The more sleep-deprived we are, the more hungry we feel and the more we crave energy-dense, sugar, and fat-filled foods as opposed to healthy snacks.
Getting 8-9 hours of sleep, compared to 6-7 hours, can massively reduce the risk of junk food cravings.
Tamara added that our brain remembers what actions make us feel good, such as eating foods that hit the ‘bliss point’, like chocolate or cakes and bread.
‘At this point, we keep coming back for more, even when our bodies are trying to tell us to stop, because we keep experiencing pleasure.’
She continued: ‘This point is called the ‘bliss point’ – the exact measures of fat, sugar, and salt that overrides the brain’s natural ‘stop’ signals and makes us crave that pleasure.
What is the bliss point?
Our bodies respond to foods that hit the bliss point by triggering reward pathways in our brain and encouraging dopamine signalling.
Dopamine is a neurotransmitter (chemical messenger) in the brain that is involved with feelings of euphoria, bliss, motivation, and pleasure.
Howard Moskowitz, an American market researcher is known for creating addictive flavour combinations that fly off the shelves.
Research shows when rats eat sugars and fats separately, their brains send them messages to stop when they’re full.
However, when they’re combined in a deliciously decadent duo, their pleasure receptors went into overdrive, overpowering that internal stop switch. On top of this, the more bliss-point foods the rats consumed, the more they had to eat to get that same pleasure hit next time.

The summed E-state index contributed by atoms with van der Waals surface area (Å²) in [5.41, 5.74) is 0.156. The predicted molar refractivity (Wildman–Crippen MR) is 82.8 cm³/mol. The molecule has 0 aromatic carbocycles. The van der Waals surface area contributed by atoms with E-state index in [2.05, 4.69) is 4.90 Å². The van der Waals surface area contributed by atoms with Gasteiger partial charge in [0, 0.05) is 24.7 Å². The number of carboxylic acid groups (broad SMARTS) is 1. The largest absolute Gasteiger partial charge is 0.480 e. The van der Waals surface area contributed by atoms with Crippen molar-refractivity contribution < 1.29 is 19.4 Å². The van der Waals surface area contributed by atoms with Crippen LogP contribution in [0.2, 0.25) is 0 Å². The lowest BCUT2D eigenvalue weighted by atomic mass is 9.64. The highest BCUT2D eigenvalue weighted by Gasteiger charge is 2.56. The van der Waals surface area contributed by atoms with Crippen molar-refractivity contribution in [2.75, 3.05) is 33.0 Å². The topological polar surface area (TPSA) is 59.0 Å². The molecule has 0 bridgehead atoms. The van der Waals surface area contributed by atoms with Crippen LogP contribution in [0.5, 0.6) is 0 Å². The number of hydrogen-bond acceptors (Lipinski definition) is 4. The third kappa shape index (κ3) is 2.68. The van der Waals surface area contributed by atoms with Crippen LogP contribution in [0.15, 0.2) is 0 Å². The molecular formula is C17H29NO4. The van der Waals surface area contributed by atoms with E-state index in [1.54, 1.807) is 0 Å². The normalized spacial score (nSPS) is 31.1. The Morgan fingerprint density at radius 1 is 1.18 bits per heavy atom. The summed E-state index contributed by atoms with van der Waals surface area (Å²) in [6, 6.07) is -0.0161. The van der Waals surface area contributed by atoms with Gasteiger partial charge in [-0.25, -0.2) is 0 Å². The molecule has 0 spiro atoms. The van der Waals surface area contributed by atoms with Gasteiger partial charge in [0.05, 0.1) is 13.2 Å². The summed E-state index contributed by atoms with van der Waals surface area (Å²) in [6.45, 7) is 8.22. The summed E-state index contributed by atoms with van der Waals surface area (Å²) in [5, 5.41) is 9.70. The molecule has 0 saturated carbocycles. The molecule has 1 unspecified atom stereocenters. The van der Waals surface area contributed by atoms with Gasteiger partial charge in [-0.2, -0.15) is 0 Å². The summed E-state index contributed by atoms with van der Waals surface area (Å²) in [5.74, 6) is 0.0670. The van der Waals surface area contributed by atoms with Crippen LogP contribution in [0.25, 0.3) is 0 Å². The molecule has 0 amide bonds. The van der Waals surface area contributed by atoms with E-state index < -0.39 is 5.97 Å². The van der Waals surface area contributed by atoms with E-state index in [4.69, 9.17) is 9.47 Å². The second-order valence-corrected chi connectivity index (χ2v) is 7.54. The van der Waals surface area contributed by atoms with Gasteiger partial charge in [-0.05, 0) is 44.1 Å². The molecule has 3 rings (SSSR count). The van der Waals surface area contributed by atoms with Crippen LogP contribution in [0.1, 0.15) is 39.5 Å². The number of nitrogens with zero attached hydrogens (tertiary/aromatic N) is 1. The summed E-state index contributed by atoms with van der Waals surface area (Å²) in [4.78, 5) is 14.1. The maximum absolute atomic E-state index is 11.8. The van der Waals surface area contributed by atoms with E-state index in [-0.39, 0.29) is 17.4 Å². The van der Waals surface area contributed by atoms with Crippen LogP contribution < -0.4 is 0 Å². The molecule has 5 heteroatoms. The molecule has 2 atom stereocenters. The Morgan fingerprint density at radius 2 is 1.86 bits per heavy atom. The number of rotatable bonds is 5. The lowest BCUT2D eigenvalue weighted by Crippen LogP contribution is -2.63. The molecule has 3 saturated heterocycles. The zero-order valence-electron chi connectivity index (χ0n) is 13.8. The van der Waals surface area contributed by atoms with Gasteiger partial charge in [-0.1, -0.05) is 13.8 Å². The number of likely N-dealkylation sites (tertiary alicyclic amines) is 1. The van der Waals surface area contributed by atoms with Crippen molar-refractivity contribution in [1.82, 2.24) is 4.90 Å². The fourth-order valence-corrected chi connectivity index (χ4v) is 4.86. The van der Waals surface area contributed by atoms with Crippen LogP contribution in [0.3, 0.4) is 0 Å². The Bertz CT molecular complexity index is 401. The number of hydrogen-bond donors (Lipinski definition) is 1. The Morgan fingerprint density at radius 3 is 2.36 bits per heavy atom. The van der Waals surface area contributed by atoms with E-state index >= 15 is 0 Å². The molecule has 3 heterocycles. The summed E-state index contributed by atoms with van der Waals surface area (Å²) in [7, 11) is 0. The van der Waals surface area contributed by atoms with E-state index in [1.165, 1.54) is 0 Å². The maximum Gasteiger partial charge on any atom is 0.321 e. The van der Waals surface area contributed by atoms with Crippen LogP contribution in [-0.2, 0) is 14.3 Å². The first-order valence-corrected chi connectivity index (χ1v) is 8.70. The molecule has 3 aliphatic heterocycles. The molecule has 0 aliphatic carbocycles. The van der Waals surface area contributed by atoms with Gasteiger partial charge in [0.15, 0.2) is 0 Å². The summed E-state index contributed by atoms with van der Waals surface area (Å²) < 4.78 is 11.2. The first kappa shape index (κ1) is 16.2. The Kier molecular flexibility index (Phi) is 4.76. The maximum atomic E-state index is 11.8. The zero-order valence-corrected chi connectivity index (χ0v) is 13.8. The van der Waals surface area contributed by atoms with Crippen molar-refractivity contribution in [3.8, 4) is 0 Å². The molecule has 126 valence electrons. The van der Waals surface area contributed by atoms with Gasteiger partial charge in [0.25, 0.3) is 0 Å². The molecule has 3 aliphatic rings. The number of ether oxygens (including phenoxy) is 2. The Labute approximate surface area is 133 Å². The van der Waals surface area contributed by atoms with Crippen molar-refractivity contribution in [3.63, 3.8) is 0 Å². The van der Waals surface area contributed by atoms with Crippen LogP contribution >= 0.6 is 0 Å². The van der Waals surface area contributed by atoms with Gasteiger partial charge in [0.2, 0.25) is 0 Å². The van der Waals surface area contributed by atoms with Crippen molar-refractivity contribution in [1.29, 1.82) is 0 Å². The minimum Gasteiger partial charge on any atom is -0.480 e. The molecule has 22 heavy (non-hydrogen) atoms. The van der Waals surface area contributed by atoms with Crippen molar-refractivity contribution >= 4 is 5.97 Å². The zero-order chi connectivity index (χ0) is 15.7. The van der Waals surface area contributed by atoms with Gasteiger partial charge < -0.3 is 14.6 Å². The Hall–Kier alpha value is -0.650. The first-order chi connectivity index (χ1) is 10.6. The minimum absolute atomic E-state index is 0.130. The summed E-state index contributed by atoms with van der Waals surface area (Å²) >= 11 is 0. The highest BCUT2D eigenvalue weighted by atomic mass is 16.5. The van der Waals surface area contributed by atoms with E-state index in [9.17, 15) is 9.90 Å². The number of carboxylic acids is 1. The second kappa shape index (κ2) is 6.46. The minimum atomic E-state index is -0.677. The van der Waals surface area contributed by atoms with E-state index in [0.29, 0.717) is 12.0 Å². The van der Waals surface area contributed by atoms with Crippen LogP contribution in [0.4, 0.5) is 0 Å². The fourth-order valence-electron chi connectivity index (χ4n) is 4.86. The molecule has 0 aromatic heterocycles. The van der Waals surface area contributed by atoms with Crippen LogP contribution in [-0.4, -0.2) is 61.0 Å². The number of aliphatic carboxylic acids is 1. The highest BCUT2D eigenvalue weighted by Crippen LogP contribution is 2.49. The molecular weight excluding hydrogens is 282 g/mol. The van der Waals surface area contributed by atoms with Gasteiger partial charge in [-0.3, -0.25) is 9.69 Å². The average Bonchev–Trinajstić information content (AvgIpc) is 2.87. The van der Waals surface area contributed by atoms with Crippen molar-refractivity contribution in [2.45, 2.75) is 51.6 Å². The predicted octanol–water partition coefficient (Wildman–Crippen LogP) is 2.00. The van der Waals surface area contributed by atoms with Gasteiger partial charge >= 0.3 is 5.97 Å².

Sugar encourages the same addictive behaviour as some drugs, overriding our ability to realise when we’re full. So it’s no wonder that only eating one biscuit is challenging when sugar is combined with salt and fat to reach the bliss point.
‘Even in the most strong-willed individuals, these cravings can seem impossible to resist.’
Tamara added that our brain remembers what actions make us feel good, such as eating foods that hit the ‘bliss point’, like chocolate or cakes.
‘When we feel bad for whatever reason, our brain says “eating chocolate might help” and we’re driven to eat chocolate again.
‘After we repeat this process enough, it becomes an automatic habit’ she added.
‘That means that the smallest emotional trigger can almost subconsciously drive us to crave particular junk foods.
Food can also bring pleasure in other ways; for example, by producing feelings of nostalgia or enjoying food socially with family and friends.
‘There’s absolutely nothing wrong with linking emotion to food, but there’s a difference between enjoying food and building unhealthy habits by overeating foods that hit our bliss point’, Tamara said.
Tamara also explained how we all have different triggers that prompt us to turn to junk food.
‘Given the current environment with the coronavirus pandemic, many of us are likely to be experiencing heightened emotions of stress or anxiety.
‘This can mean we’re more likely to turn to food as a source of comfort. This is why it’s so important to think about how and why we eat, rather than just what we eat’ Tamara said.
Tamara suggests getting enough sleep, and opting for fresh vegetables, (e.g. spinach and peppers), minimally-processed meat, fish, or vegetarian alternatives (e.g. chicken, salmon, tofu), and wholegrain carb options (e.g. brown rice or rye bread) to counteract this.
Dips sold in supermarkets are often sold as healthy but can contain the bliss point ratio, Tamara added
Sauces, such as jarred tomato sauce (stock image) can trigger the addictive bliss point too